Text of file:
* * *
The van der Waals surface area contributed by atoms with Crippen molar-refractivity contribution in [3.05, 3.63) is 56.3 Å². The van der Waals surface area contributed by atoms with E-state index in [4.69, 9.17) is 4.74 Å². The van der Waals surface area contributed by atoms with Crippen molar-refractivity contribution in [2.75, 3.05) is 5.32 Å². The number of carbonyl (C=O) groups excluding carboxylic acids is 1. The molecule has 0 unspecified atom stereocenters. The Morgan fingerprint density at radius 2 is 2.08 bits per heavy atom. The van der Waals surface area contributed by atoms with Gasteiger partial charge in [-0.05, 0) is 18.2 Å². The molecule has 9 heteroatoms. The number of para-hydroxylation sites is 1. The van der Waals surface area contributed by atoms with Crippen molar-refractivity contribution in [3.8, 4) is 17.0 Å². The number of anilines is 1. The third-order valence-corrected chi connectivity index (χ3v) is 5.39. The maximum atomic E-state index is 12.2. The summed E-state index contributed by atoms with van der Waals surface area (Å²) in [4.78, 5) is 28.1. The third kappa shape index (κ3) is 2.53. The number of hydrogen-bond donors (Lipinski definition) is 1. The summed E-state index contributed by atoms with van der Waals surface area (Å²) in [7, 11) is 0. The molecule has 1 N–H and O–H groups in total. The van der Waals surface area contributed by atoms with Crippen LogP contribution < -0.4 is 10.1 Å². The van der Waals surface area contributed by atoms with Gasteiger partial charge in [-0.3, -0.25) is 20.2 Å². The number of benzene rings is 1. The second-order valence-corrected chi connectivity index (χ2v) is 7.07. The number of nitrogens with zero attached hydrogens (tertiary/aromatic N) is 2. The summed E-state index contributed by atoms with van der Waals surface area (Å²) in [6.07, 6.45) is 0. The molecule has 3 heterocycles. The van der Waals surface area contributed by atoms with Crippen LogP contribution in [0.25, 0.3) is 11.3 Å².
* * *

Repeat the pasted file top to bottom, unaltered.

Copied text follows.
The van der Waals surface area contributed by atoms with Crippen molar-refractivity contribution in [3.05, 3.63) is 56.3 Å². The van der Waals surface area contributed by atoms with E-state index in [4.69, 9.17) is 4.74 Å². The van der Waals surface area contributed by atoms with Crippen molar-refractivity contribution in [2.75, 3.05) is 5.32 Å². The number of carbonyl (C=O) groups excluding carboxylic acids is 1. The molecule has 0 unspecified atom stereocenters. The Morgan fingerprint density at radius 2 is 2.08 bits per heavy atom. The van der Waals surface area contributed by atoms with Gasteiger partial charge in [-0.05, 0) is 18.2 Å². The molecule has 9 heteroatoms. The number of para-hydroxylation sites is 1. The van der Waals surface area contributed by atoms with Crippen molar-refractivity contribution in [3.8, 4) is 17.0 Å². The number of anilines is 1. The third-order valence-corrected chi connectivity index (χ3v) is 5.39. The maximum atomic E-state index is 12.2. The summed E-state index contributed by atoms with van der Waals surface area (Å²) in [4.78, 5) is 28.1. The third kappa shape index (κ3) is 2.53. The number of hydrogen-bond donors (Lipinski definition) is 1. The summed E-state index contributed by atoms with van der Waals surface area (Å²) in [7, 11) is 0. The molecule has 1 N–H and O–H groups in total. The van der Waals surface area contributed by atoms with Crippen LogP contribution < -0.4 is 10.1 Å². The van der Waals surface area contributed by atoms with Gasteiger partial charge in [-0.3, -0.25) is 20.2 Å². The number of benzene rings is 1. The second-order valence-corrected chi connectivity index (χ2v) is 7.07. The number of nitrogens with zero attached hydrogens (tertiary/aromatic N) is 2. The summed E-state index contributed by atoms with van der Waals surface area (Å²) in [6.07, 6.45) is 0. The molecule has 3 heterocycles. The van der Waals surface area contributed by atoms with Crippen LogP contribution in [0.25, 0.3) is 11.3 Å².